Published Article Details

How should the self-employed go about financial planning?

Posted by: Girija Gadre, Arti Bhargava and Labdhi Mehta on Mar 27, 2017, 06.30 AM IST

Gurdeep is a chartered accountant running his own audit firm. His wife is an interior designer. Both earn well but are not very savvy when it comes to financial planning. They diligently make tax-saving investments.

They have bought some insurance policies in the name of their children and pension plans for themselves on the advice of their banker. They own a house that they live in. However, they have little idea about how they should deal with money in future.

Gurdeep and his wife's main worry is that their monthly income is uncertain. As they don't know how much they will earn in a particular month, it is difficult to plan in advance. Will they be able to put a fixed structure in place with variable incomes?

They need clarity on cash flows and in order to achieve that, they can begin by establishing a cash flow pattern. Then they can start paying themselves a salary that they deserve, which should be enough to take care of their personal household expenses.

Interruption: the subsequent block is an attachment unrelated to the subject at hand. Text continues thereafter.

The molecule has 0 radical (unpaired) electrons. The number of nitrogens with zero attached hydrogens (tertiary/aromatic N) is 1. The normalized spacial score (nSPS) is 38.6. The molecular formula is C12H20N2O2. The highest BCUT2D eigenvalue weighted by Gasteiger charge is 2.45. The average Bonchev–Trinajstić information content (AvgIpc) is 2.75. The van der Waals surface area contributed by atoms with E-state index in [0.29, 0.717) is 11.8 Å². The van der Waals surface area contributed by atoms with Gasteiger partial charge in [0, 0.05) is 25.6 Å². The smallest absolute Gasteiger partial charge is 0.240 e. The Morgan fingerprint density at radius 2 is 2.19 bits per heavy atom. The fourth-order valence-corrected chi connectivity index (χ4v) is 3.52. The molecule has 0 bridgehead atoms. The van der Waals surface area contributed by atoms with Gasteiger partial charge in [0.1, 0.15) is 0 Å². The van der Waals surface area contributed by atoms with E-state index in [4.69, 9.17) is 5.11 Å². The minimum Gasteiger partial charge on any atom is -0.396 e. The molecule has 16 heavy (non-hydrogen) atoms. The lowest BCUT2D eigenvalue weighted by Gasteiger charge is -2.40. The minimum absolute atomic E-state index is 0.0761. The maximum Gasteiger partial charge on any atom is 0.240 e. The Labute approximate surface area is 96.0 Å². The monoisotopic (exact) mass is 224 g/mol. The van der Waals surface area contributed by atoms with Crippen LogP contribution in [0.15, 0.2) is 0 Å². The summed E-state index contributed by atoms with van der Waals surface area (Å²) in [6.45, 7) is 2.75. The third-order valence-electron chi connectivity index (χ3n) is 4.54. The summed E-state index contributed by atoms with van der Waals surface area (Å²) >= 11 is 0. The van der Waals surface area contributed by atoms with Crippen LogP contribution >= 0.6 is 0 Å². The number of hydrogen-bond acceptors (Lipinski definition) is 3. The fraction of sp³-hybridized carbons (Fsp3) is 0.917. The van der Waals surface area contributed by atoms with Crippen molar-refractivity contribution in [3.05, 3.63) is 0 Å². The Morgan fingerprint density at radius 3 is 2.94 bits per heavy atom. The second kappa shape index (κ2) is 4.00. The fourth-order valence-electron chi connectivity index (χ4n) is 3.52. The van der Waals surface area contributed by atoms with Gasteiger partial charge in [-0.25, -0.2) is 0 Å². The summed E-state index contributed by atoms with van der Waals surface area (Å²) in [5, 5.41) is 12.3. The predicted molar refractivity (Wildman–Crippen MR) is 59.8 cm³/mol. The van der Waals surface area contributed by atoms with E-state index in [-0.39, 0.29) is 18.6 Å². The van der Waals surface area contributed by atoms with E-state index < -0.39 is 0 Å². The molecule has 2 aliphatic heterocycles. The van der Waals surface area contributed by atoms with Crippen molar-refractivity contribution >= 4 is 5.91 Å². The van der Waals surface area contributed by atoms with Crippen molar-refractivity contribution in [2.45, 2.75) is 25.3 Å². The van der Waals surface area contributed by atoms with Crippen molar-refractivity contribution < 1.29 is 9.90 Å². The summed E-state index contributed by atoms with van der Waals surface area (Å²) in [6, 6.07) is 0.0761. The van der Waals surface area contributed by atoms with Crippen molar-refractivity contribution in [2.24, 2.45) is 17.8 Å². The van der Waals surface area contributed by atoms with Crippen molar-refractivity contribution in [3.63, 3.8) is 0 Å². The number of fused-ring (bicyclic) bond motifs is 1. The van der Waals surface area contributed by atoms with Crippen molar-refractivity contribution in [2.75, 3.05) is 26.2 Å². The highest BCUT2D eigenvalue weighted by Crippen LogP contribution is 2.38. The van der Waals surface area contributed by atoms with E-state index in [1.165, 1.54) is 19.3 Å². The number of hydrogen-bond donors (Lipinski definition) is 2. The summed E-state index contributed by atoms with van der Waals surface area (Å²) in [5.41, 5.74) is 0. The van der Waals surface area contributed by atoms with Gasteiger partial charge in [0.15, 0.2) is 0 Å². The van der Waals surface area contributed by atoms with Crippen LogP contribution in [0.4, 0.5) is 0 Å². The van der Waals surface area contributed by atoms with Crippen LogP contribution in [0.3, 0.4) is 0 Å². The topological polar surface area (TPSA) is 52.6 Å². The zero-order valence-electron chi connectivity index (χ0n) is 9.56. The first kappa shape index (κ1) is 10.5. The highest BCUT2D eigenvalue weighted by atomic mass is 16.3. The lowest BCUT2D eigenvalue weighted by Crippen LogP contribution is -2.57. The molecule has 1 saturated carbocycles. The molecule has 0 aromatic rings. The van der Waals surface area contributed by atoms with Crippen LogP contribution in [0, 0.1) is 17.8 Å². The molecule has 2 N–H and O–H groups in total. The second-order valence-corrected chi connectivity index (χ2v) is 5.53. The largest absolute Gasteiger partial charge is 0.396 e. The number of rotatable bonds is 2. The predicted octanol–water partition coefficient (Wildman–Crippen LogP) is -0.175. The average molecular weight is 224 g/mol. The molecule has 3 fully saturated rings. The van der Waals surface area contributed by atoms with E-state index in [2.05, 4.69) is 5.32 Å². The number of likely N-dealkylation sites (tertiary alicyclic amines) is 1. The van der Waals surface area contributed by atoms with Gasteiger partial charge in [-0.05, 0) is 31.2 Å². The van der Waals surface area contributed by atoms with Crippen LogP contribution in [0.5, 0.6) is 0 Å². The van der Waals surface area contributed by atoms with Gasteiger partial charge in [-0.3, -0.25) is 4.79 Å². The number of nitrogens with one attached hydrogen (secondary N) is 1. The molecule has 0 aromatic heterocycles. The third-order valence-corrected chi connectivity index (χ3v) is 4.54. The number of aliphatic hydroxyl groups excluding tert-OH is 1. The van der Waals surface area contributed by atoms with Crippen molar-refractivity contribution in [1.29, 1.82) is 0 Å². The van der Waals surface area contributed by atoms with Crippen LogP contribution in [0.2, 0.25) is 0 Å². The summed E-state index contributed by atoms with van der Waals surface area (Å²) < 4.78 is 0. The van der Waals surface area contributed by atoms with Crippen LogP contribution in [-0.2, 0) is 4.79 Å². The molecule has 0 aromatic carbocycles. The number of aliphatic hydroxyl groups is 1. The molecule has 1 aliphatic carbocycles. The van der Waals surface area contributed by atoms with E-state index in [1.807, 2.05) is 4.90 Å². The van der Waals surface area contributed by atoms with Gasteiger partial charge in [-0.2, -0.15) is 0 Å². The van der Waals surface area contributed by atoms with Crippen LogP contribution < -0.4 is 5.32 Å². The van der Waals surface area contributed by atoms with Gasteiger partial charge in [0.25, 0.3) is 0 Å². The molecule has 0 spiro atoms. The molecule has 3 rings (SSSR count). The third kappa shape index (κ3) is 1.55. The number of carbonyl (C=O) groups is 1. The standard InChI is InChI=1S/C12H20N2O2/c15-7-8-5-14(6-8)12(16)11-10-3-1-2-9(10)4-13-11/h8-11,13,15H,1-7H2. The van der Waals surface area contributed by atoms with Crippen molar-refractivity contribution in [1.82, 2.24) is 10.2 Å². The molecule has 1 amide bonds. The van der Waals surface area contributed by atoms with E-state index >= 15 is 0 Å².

This exercise will help them earmark surplus funds on a monthly basis that they can set aside for saving.

Gurdeep should aim for 'spend what you save' rather than the other way round. Only then will they be able to create an emergency fund, both at the personal and professional levels, so that the business expenses including their salaries can be met in times of lower revenues.

Once that is in place, they must put in place adequate insurance to include health, personal accident and disability and life cover.

Once the protection aspect is taken care of, Gurdeep and his wife must start saving towards their financial goals, such as children's education, marriage, own retirement or whatever else they want to save for and start allocating their surpluses into suitable investment options.

Even though their retirement is not mandated, they must keep in mind that they may not remain as effective after they are 65-70 years old and plan accordingly.

(The content on this page is courtesy Centre for Investment Education and Learning (CIEL). Contributions by Girija Gadre, Arti Bhargava and Labdhi Mehta.) This article appeared in Economic Times dated Mar 27, 2017, 06.30 AM IST

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